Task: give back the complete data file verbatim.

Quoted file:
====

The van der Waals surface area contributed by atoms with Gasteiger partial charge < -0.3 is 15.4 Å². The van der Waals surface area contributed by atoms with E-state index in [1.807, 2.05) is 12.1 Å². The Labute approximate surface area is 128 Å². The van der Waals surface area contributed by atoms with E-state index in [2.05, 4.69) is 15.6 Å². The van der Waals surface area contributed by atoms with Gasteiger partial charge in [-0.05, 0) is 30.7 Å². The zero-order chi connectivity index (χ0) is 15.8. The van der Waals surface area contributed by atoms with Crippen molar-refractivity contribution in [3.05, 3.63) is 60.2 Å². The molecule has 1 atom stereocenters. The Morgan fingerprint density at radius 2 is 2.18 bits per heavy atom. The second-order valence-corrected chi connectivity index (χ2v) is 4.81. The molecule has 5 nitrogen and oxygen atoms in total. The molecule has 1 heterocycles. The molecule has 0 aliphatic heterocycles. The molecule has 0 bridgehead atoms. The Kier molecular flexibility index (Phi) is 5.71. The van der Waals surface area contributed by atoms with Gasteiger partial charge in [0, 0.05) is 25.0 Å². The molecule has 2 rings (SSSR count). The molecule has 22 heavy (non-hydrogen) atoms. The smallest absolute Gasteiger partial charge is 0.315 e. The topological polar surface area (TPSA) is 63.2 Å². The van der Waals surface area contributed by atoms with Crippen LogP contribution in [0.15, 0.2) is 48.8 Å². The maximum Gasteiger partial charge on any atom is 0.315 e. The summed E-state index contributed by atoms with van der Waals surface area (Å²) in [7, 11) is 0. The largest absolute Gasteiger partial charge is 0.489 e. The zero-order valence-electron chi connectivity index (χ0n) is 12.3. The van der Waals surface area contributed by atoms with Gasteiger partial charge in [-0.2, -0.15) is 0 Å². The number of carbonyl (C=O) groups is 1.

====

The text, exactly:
The van der Waals surface area contributed by atoms with Gasteiger partial charge < -0.3 is 15.4 Å². The van der Waals surface area contributed by atoms with E-state index in [1.807, 2.05) is 12.1 Å². The Labute approximate surface area is 128 Å². The van der Waals surface area contributed by atoms with E-state index in [2.05, 4.69) is 15.6 Å². The van der Waals surface area contributed by atoms with Gasteiger partial charge in [-0.05, 0) is 30.7 Å². The zero-order chi connectivity index (χ0) is 15.8. The van der Waals surface area contributed by atoms with Crippen molar-refractivity contribution in [3.05, 3.63) is 60.2 Å². The molecule has 1 atom stereocenters. The Morgan fingerprint density at radius 2 is 2.18 bits per heavy atom. The second-order valence-corrected chi connectivity index (χ2v) is 4.81. The molecule has 5 nitrogen and oxygen atoms in total. The molecule has 1 heterocycles. The molecule has 0 aliphatic heterocycles. The molecule has 0 bridgehead atoms. The Kier molecular flexibility index (Phi) is 5.71. The van der Waals surface area contributed by atoms with Gasteiger partial charge in [0, 0.05) is 25.0 Å². The molecule has 2 rings (SSSR count). The molecule has 22 heavy (non-hydrogen) atoms. The smallest absolute Gasteiger partial charge is 0.315 e. The topological polar surface area (TPSA) is 63.2 Å². The van der Waals surface area contributed by atoms with Crippen LogP contribution in [0.15, 0.2) is 48.8 Å². The maximum Gasteiger partial charge on any atom is 0.315 e. The summed E-state index contributed by atoms with van der Waals surface area (Å²) in [7, 11) is 0. The largest absolute Gasteiger partial charge is 0.489 e. The zero-order valence-electron chi connectivity index (χ0n) is 12.3. The van der Waals surface area contributed by atoms with Gasteiger partial charge in [-0.2, -0.15) is 0 Å². The number of carbonyl (C=O) groups is 1.